Abdul-Hakim Shabazz, the political pundit who is suing Indiana Attorney General Todd Rokita after being barred from a press conference about robocalls, is trying to keep his lawsuit alive by telling a federal court that the state’s top lawyer is ignoring “the foundational role that a free, uninhibited press performs in our society.”
Shabazz’s assertions and arguments are included in his response to Rokita’s motion to dismiss the lawsuit, Shabazz v. Rokita, 1:22-cv-268. Describing himself as a “well known as a reporter and writer about Indiana politics,” Shabazz claims Rokita is violating the First Amendment by preventing him from attending all the attorney general’s press conferences since October 2021.
In his response filed Tuesday in the Southern Indiana District Court, Shabazz proposed a way to end the litigation.
“To be sure, if General Rokita has had a change of heart and is willing to commit to allowing the plaintiff to attend future press conferences on the same terms and conditions as other credentialed members of this media, he may end this litigation by saying so — although he must say so in a manner that satisfies his ‘heavy burden’ of demonstrating that ‘subsequent events [have] made it absolutely clear that the alleged wrongful behavior could not reasonably be expected to recur,’” the response states, citing Friends of the Earth, Inc. v. Laidlaw. Envtl. Servs. (TOC), Inc., 528 U.S. at 189 (2000).
Shabazz urged the federal court to allow the lawsuit to continue because he said he is still suffering injury, and the ongoing ban from the attorney general’s press conferences is unconstitutional.
Rokita’s motion to dismiss presented the incident as something that happened in the past that did not constitute a “real and immediate threat of future injury” to the plaintiff.
But Shabazz maintained he is still being banned from the attorney general’s press events. Also, in a footnote, he questioned Rokita’s assertion: “General Rokita’s decision to seek dismissal of this action based on his erroneous characterization of the plaintiff’s claim as addressing a one-time injury that took place last October which simultaneously advancing an ongoing need to prevent the plaintiff from attending future press conferences is, to say the least, curious.”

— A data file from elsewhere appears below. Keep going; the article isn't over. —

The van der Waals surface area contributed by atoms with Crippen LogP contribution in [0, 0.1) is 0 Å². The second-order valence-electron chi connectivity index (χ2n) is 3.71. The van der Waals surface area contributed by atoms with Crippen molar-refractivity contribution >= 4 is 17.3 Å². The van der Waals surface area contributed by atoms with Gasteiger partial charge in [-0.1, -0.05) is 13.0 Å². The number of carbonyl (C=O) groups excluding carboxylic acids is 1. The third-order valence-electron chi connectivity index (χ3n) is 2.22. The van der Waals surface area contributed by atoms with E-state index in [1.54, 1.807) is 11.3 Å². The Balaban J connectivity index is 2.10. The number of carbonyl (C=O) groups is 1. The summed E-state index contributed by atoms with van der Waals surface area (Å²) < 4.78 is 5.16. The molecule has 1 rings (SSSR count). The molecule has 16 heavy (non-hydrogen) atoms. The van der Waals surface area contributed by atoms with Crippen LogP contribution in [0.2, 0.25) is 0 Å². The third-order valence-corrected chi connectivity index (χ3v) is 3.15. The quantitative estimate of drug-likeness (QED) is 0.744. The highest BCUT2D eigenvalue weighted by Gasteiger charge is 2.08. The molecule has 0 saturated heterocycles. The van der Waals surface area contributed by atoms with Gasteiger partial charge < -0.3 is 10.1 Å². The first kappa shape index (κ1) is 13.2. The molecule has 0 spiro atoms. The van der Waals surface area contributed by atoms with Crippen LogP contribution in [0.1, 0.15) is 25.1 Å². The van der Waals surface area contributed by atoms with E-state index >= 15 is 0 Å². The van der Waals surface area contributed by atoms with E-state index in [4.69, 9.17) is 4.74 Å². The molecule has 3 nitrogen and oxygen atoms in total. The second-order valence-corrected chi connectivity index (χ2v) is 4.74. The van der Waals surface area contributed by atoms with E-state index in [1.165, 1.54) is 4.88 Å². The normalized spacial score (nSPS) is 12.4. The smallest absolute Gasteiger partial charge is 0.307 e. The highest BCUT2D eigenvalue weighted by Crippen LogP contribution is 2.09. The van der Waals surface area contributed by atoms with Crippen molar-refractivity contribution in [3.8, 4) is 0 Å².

On his First Amendment claim, Shabazz countered Rokita’s argument that the First Amendment does not establish a generalized right to access information or for member of the media to interact with government officials. The political commentator maintained the attorney general does not have to hold press conferences, but once a media event is held, Rokita can neither discriminate based on the attendees’ viewpoints nor impose restrictions that are not reasonable.
Also, Shabazz attacked the argument that he was given access because he was permitted to watch a livestream of the robocall press conference. Having to watch remotely, he said, did not give him the opportunity to ask questions or speak informally with officials.
“… (T)he most notable problem with General Rokita’s argument is that he ignores what ‘equal access’ actually means,” the response continues. “The plaintiff is permitted to watch General Rokita’s press conferences via livestream but is not allowed in-person access to the conferences; all other credentialed members of the media are allowed either to watch the livestream or to attend in person. By no stretch of the imagination is this ‘equal.’”